Philippine War Week II: Final Mission (1984)

Richard Young. Only 50 credits to his resume, but what a bunch of films: Night Call Nurses (1972), Inferno in Paradise (1974), Cocaine Cowboys (1979), High Risk (1981), The Ice Pirates (1984), Friday the 13th: A New Beginning (1985) — and don’t forget Saigon Commandos (1988), which, you guess it, pinches footage off the earlier Final Mission, courtesy of its acting common denominator, like any good Phillipines-backed namsploitation movie should. And if you know your Philippines warsploitation ’80s like we know you do: you know that Final Mission pinched from another war flick, somewhere in the Laos backwaters of it’s-not-Vietnam-it’s-the-Philippines. For it’s the Cirio way, baby!

And guess who’s the director behind Saigon Commandos? Surprise! Not Cirio H. Santaigo. Or Godfrey Ho. Or Jun Gallardo. Or Teddy Page. Nope. It’s Clark Henderson, who made his bones with the Corman House of Waste-Not-Want-Not in the production cues for Forbidden World, Android, and Wheels of Fire.

Oops. Getting excited over Philippine war flicks and digressing, again.

So, Uncle Cirio is a back with another Deacon-named character (not forgetting we had a Deacon Porter in The Devastator* and that later film is actually a script retread of Final Mission). This “Deacon” is Vince Deacon (Richard Young). This time, our ex-vet is not a wayward vet of the John Rambo variety. This Deacon has got his shit together and turned his Vietnam War decorations into a gig as a Los Angeles P.D. SWAT commander. But instead of countryside pot farmers with blood on their hands, with lots of blowin’ up and bullets in the woods, we’re in the big city.

So, when a gang attacks his family and Deacon kills one of the thugs in self-defense, the law coddles the criminal, natch, and our Deacon is suspended by the force. So his family heads out to the woods for a get-away-from-it-all camping trip . . . shite, we are back in the woods, after all. Oh, well.

Well, you guessed it: that attack was a hit — that failed — and now the thugs are back to finish the job. And who’s the chief thug? Deacon’s old, slighted ex-war buddy, Slater. Will the town sheriff help? Nope, he’d be Slater’s brother, you neophyte Philippine warmonger, get with the plot twists of these flicks, will ya? So, think of a happier, gentler, socially well-adjusted Rambo with a wife and kids and a job and having to protect them. So goes this “final mission” where the ultimate mission is projecting your family.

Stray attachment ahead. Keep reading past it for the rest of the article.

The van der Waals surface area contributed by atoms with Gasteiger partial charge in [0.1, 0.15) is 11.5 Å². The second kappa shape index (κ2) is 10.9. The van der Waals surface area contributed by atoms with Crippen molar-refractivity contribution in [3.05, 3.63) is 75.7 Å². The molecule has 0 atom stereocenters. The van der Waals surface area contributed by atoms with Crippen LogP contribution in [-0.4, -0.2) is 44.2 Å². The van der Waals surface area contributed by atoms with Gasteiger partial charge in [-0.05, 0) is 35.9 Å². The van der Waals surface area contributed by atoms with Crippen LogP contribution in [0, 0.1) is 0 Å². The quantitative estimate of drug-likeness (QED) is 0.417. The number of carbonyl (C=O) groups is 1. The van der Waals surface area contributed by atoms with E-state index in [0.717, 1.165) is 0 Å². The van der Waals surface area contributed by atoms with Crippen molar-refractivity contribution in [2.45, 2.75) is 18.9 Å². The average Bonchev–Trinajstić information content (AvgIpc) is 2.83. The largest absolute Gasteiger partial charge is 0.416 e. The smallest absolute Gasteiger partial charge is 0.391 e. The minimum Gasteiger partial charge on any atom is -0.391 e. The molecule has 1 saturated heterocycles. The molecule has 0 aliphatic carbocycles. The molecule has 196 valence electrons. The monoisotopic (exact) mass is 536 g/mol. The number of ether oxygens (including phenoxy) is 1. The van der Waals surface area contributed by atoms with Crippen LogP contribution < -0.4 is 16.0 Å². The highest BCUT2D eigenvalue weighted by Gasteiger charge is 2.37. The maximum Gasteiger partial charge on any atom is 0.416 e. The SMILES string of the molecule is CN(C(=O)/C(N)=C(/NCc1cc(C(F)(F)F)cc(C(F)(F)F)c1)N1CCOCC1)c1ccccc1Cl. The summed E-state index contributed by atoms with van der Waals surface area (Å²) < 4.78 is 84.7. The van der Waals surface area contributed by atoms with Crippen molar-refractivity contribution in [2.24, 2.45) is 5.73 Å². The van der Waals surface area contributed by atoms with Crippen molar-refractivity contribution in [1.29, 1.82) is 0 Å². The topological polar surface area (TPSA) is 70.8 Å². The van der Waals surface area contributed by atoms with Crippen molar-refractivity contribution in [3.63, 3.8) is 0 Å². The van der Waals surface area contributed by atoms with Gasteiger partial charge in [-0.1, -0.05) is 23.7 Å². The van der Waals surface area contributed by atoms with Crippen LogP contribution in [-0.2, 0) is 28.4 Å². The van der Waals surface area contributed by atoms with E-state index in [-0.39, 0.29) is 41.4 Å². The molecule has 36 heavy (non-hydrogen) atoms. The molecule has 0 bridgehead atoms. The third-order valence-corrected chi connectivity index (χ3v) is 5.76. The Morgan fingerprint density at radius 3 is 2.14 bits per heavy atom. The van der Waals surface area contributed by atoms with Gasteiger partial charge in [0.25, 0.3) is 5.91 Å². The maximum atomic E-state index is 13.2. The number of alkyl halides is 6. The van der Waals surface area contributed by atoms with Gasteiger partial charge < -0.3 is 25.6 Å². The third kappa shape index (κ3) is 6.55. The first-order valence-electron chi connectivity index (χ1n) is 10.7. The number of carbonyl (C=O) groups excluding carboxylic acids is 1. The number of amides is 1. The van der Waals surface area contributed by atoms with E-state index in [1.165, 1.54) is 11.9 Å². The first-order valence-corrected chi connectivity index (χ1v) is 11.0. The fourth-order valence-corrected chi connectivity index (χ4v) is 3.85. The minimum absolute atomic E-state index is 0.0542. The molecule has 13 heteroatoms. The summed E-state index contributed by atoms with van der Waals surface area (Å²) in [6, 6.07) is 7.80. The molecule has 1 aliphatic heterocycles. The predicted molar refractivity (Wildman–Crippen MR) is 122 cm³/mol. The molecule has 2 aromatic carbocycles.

Oh, shit. Plot twist. His wife and son are dead. Uh, oh.

Anyway, in the spirit of keepin’ the “Rambo” a-go-go’in the woods: we have a Col. Trautman — only his name is Col. Cain — called in to talk some sense into his ex-soldier.

Right, Col. Cain. Just bring in the body bags. And don’t forget the “Aiahhh-yeeee” rail kills, but since we aren’t on a ship or inside an old factory and are in the woods: tree, cliff, and mountain kills. Oh, and flashbacks to ‘Nam . . . because Cirio’s heroes must always have a flashback because, well, how else can we reuse all of that old ‘Nam-shot-Philippines war footage. Of course, since we are in the California woods, again, don’t be surprised when that wooded battle footage returns in The Devastator two years later.

Dude, I don’t care. Xerox, copy, soldier, spy. I love this movie. One of Cirio’s ripped-off best as he tinkers with the Rambo Steenbecks, once again.

As you can see from the ’80s VHS sleeve, this had great direct-to-video distribution in the States and spun on HBO back in the day, so it’s not hard to find on disc. Ah, but we got you covered with the freebie on You Tube. Sample the trailer . . . if one minute of it doesn’t grab you, nothing will.

* Yeah, we reviewed it . . . and we are writing ahead, here. You gotta work it for, aking kaibigan. Right click that mouse and use the search box.

About the Author: You can learn more about the writings of R.D Francis on Facebook. He also writes for B&S About Movies.

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